Read on the Mancunion here: http://mancunion.com/2018/03/15/album-review-wildness-grows-gengahr/
London-born spell-binding indie rock quartet Gengahr has finally released their second album Where Wildness Grows following their debut album released three years ago. Upon first listen it is clear the band have strayed further away from their previous moody, melancholic, and angsty ways to a brighter, for the most part, more upbeat album. However, they have very much remained true to their roots of ensuring each of their songs is rooted in nifty and intricate guitar licks.
‘Before Sunrise’ perfectly opens Where Wildness Grows given its catchy, almost hypnotic guitar riff which repeatedly glimmers throughout the track, proving to be a statement song for the remainder of the album given its showcasing of all the complexities that are yet to be unfolded as you progress through the 12-tracks.
Where Wildness Grows will undoubtedly become the soundtrack to many of their fan’s upcoming summers due to the youthful, dream-like haziness that the quartet has concocted. Gengahr has demonstrated that a central aspect of their new album was to illustrate that they are capable of presenting diversity. Even though I agree that the album, A Dream Outside featured songs that sounded similar to each other, I didn’t necessarily think it was a bad thing, however, Where Wildness Grows strives for a level beyond their first album. In Where Wildness Grows you plummet into a blanket of warmth and comfort, intricately laced with even more complex dream-pop synths and licks.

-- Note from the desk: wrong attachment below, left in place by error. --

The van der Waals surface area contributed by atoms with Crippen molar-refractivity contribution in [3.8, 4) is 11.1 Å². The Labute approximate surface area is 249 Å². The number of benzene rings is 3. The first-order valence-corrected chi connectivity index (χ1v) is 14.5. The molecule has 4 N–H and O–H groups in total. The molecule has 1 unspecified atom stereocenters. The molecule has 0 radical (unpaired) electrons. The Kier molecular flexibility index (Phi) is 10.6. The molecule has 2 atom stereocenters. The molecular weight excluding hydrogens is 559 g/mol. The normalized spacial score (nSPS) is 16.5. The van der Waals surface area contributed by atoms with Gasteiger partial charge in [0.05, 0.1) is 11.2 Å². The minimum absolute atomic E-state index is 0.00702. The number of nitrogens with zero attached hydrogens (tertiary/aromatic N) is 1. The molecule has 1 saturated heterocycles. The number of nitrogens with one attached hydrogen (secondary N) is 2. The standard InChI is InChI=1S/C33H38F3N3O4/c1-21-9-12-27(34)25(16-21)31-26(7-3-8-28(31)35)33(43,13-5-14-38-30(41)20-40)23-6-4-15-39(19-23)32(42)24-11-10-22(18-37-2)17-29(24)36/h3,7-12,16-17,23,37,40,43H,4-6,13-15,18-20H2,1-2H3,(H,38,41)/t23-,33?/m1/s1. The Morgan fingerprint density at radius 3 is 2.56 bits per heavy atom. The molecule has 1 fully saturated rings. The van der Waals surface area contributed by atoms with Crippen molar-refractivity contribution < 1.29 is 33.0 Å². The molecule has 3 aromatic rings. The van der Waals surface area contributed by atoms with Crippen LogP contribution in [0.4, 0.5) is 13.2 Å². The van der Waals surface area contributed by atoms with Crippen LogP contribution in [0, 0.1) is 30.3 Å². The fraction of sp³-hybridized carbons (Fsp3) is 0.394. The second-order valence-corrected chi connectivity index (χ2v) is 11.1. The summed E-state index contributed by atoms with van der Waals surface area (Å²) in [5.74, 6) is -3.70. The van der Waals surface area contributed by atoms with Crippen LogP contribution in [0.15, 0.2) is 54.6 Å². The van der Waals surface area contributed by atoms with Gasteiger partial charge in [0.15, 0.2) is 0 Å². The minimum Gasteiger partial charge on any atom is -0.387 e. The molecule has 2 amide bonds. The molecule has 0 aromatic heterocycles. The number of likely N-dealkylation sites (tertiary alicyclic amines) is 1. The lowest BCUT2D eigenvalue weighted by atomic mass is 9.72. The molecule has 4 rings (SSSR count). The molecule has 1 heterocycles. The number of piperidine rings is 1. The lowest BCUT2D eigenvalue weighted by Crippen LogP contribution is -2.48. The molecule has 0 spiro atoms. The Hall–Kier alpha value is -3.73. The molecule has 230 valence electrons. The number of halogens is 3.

The partnership between John Victor’s melting guitar lines and Felix Bushes’ distinctly eerie vocals has really blossomed in their second album, allowing the album’s leading singles ‘Carrion’ and ‘Mallory’ to fully bloom into tracks which are perfect exhibitions on what you can expect throughout the album’s entirety. It is very apparent that their second album is a truer reflection of what Gengahr wish to present to their listeners, one that combines a greater range of musical styles and chord progressions to create a more mature and accomplished final product.
The album’s last song ‘Whole Again’ is a heartfelt, atmospheric and slightly heavier track amongst its counterparts which serves as the perfect closure for ‘Where Wildness Grows’. Despite possessing lyrics perhaps resonating the previous tour struggles that the band have endured, ‘Whole Again’ also displays a strong sense of cementation. Given what Gengahr have proven, most importantly to themselves with this second album, this final track instils a final confidence in its listener that Gengahr is back and are here to stay.